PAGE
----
Suddenly a jarring noise interrupts. The door to an adjoining workroom doesn't seem to fit its frame properly. As employees go in and out, dragging the door shut behind them to seal in the air conditioning, the jamb moans until the entire building seems on the verge of collapse. This process repeats itself several times, but neither Sanchez nor Marshall bat an eyelash. It seems a fitting metaphor: Not fifteen feet away from where Grupo Internet crafts of-the-moment Linux programs is a door that won't even close properly; Silicon Valley this ain't. Yet Cuba's Net pioneers refuse to wait for the rest of the island to catch up to them. With a little imagination (and a few less flies) you can almost imagine Steve Jobs and Steve Wozniak sweating away in their Cupertino garage amid the bicycles and Volkswagen parts, hammering together the first Apples.
Certainly Cuba has a long way to go. According to government officials, only 33,000 of the island's 11 million people have been allowed Net connections by the government. (The actual number of Cubans online could be double that, because so many individuals share their accounts.) And Lucas Graves, senior analyst with the New York-based research firm Jupiter Communications, warns that the Net has been drastically overhyped when it comes to Latin America. His figures show all of Latin America spent only $194 million online in 1999. By way of contrast, Amazon.com racked up sales of $267.5 million alone during the same period. You're talking about a region where only two or three percent of the people are using the Internet today, Graves cautions. That's going to rise to just twelve percent even by the year 2005, while in the U.S. today we're already approaching the halfway mark.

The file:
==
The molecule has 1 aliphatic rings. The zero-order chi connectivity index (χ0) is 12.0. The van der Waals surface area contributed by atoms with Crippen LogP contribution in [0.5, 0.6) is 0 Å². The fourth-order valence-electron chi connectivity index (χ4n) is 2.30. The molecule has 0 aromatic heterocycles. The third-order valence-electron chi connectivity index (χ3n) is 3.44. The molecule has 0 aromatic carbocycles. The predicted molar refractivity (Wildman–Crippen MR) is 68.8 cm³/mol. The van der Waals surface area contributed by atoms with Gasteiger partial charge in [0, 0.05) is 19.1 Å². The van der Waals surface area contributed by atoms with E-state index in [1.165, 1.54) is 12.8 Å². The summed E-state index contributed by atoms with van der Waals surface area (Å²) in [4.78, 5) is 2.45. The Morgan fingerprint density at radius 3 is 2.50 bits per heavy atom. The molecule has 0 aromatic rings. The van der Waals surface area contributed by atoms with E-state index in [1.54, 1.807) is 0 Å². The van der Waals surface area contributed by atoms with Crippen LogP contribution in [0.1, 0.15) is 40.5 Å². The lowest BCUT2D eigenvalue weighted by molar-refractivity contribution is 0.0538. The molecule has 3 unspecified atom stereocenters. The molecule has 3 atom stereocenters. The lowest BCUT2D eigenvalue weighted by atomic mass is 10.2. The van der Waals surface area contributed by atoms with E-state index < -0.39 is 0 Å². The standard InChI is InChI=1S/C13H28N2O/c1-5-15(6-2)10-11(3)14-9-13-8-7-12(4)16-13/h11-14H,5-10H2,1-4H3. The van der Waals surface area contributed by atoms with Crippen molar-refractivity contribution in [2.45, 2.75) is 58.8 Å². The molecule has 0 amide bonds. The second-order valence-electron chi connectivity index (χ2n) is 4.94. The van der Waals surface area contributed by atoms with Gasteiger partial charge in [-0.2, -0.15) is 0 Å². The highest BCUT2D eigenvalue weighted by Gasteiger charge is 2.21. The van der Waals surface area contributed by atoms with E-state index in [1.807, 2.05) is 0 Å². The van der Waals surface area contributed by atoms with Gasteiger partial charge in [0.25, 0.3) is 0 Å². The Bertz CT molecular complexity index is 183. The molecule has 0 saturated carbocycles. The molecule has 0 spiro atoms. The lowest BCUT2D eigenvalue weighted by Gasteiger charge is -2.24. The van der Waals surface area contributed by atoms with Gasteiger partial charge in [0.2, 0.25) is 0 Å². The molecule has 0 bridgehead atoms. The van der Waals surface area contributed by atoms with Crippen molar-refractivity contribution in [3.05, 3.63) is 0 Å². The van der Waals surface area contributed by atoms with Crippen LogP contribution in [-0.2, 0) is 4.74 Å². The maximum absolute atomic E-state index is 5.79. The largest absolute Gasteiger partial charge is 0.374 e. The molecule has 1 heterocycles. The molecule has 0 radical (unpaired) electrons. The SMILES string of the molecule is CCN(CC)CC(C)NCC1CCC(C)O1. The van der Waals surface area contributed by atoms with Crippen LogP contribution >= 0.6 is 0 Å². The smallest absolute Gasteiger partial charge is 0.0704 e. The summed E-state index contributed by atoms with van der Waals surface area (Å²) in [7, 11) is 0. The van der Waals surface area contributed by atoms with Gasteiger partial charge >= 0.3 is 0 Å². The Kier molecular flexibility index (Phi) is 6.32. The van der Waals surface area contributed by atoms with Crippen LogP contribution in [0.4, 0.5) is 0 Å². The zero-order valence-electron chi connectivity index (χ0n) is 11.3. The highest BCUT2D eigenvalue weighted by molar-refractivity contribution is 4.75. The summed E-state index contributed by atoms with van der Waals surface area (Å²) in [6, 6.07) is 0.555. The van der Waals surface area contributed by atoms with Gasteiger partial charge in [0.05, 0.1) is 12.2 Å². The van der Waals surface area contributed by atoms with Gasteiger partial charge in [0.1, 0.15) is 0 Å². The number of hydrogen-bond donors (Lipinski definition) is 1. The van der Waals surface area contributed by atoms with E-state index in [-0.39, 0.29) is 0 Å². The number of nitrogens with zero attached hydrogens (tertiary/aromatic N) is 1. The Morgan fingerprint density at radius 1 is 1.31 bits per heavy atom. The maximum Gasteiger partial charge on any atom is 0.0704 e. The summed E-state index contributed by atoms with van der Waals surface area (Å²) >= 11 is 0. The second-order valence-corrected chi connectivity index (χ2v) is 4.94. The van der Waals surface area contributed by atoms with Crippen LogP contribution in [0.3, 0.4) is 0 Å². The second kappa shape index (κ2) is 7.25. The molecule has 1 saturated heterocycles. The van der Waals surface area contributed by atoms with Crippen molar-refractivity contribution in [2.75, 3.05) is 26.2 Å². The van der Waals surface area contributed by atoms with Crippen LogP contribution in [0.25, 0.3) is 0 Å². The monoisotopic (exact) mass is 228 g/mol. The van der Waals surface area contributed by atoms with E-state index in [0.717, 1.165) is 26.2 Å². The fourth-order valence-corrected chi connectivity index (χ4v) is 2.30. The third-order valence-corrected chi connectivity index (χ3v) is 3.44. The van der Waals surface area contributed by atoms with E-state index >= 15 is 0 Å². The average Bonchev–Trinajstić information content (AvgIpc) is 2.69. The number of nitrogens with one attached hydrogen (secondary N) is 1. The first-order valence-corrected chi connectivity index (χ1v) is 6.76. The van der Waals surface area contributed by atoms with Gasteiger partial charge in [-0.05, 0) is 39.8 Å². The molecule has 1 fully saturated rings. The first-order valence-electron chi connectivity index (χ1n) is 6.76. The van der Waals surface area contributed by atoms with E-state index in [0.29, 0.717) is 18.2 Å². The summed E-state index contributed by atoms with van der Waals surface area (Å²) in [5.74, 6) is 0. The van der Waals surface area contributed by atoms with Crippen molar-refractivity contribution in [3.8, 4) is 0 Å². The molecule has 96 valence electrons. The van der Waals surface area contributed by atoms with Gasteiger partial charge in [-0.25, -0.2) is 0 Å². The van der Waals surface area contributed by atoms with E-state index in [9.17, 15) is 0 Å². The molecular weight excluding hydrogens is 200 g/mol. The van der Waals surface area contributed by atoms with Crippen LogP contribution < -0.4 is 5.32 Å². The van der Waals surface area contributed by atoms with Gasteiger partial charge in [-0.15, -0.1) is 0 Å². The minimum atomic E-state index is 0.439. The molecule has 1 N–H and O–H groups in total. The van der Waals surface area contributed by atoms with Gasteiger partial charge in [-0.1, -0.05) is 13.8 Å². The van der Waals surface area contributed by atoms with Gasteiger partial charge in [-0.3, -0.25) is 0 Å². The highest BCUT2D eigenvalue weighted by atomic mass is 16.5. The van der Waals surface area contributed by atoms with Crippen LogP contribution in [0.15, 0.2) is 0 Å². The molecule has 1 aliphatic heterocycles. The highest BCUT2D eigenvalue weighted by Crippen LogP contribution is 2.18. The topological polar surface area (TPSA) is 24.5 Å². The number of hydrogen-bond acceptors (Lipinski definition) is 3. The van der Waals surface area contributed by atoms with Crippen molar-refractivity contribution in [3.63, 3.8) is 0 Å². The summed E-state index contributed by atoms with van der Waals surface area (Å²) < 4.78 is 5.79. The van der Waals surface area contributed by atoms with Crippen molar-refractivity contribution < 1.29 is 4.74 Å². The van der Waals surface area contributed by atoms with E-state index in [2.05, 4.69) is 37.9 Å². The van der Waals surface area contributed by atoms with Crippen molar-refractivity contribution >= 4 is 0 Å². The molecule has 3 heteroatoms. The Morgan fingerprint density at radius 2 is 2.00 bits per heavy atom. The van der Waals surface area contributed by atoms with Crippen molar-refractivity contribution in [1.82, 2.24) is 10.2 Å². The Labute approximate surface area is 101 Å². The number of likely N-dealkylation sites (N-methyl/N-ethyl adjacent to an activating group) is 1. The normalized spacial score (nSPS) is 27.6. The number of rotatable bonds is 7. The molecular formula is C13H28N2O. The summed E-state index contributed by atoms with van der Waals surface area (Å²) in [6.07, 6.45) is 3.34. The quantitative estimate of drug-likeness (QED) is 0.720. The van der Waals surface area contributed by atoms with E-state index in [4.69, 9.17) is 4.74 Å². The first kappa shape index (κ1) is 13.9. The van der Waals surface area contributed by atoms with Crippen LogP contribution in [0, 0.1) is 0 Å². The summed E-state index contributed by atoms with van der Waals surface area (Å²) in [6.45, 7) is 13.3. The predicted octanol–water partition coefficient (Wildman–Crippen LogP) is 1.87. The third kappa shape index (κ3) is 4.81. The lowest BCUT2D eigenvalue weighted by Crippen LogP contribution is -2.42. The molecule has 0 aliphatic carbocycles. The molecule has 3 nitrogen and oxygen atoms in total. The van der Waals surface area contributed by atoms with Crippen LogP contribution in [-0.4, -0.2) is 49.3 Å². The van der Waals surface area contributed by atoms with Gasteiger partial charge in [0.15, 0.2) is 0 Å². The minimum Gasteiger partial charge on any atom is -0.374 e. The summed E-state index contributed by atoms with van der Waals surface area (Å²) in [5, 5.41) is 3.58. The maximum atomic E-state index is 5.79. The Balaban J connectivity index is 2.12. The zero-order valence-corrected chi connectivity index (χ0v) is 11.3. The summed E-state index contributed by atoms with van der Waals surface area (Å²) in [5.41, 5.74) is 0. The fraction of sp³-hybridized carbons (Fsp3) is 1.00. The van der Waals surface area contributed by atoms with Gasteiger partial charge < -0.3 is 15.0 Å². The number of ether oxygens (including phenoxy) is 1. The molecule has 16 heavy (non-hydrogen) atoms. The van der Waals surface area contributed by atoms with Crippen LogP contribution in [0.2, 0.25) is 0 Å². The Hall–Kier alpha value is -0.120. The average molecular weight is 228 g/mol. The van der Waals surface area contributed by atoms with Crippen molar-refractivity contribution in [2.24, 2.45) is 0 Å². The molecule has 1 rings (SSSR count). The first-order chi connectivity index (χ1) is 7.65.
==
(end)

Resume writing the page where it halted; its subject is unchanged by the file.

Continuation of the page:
Nonetheless Cuba has committed itself to bringing widespread Internet access to the island. At present that's still a largely theoretical concept, but the government envisions Net terminals in every neighborhood post office, similar to the growing ubiquity of free Internet availability in public libraries across the United States. To that end earlier this year the Cuban government took the step of establishing a new Ministry of Informatics and Communication dedicated to the Internet, as well as an E-Commerce Commission. Juan Fernandez Gonzalez, head of the commission, wisecracked to The Industry Standard about the acrimonious internal debate leading up to that move: I'm a pioneer, and the definition of a pioneer is the guy lying in the middle of the road with the arrows sticking out of his back. But now we're not discussing whether the Internet is a good thing or not. The issues are: How? With what financing?
The appeal of e-commerce for Cuba seems to revolve around many of the very factors that have created friction in the developed world. With virtually no retail infrastructure to speak of, Cuba doesn't have many traditional brick-and-mortar establishments to feel threatened by online shopping. Moreover faced with a populace hungry for consumer goods, eliminating the need for retail outlets with Internet kiosks must seem mighty appealing. Besides, hasn't Fidel always insisted on Cuba's ability to leapfrog over stages of (ahem) capitalist development?
Arnaldo Coro provides some insight into the resistance those Net boosters aligned with Fernandez encountered over the past few years. On paper Coro's résumé is impressive enough: a host of journalism professorial gigs at the University of Havana, appointments to U.S.-oriented government think tanks, and leadership of several radio news departments. He's been cited as an expert on technology issues, as well as the creator of Cuba's first rudimentary e-mail system in the early Nineties. If he were in Washington, D.C., Coro would be described as an insider with friends in high places. This being Cuba, however, identifying Coro's exact role is a bit more nebulous and, well, spookier.
Sitting inside his tidy Nuevo Vedado home, Coro elaborates with a mixture of pride and further mystery. I'm 58, he says with a smile. I've trained two generations of university students, and now I'm into a third. When you teach for 30 years, your first students are now ministers and ambassadors. Many of these people in VIP positions like to come and sit there [he nods at the seat beneath Kulchur] because they know me, and they've learned many things from me that weren't in the syllabus.